In the time between completion of the majority of the Task Force’s work and the establishment of the NOP, the Deepwater Horizon blowout and resulting 87-days of unabated flow of oil into the Gulf of Mexico occurred. The Deepwater Horizon oil spill was an environmental crisis and served as a stark reminder of how vulnerable our ocean, coasts, and Great Lakes are, and how much the entire country relies on healthy and resilient ocean and coastal ecosystems.
On July 19, 2010, President Obama established our nation’s first comprehensive stewardship policy for the ocean, our coasts, and Great Lakes based on the U.S. Interagency Ocean Policy Task Force’s final recommendations.
The NOP directs federal executive agencies with existing management and protection responsibilities over ocean, coastal, and Great Lakes resources to implement, to the extent practicable, those recommendations under the coordination of a National Ocean Council to strengthen ocean governance and coordination.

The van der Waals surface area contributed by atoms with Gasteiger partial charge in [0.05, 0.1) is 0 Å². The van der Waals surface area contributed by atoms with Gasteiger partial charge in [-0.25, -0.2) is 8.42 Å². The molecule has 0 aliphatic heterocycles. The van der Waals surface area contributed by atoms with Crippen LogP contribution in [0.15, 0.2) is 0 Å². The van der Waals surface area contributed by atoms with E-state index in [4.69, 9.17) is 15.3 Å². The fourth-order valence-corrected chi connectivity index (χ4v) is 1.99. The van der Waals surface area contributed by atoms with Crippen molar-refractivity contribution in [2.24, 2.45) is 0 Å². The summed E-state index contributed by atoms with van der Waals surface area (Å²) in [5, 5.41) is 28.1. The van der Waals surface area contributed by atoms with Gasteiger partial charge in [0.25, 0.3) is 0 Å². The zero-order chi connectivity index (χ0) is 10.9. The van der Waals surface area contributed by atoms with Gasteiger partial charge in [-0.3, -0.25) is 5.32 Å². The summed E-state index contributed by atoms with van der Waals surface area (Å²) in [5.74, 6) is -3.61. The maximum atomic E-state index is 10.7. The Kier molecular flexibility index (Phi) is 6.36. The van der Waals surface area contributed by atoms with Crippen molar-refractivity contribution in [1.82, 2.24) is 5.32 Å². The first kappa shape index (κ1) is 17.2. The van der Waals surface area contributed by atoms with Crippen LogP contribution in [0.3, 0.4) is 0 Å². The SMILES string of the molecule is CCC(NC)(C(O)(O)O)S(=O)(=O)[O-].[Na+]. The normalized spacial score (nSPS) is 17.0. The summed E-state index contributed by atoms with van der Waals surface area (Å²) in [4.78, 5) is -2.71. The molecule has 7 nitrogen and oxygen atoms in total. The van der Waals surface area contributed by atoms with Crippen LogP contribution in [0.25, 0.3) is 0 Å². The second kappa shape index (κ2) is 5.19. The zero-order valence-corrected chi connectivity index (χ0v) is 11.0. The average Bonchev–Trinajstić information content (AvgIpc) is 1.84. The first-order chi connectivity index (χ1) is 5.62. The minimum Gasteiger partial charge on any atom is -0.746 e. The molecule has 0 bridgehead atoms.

The framework has three main components - the first being the coordination component found within the National Ocean Council. The National Ocean Council is charged with implementing the NOP and coordinating with its members. Membership of the National Ocean Council includes the following entities:
The second component to the NOP is found in the nine National Priority Objectives. These objectives are the substantive ways the federal government will implement the NOP through actions they take in fulfilling existing responsibilities to protect and manage the oceans, coasts, and Great Lakes.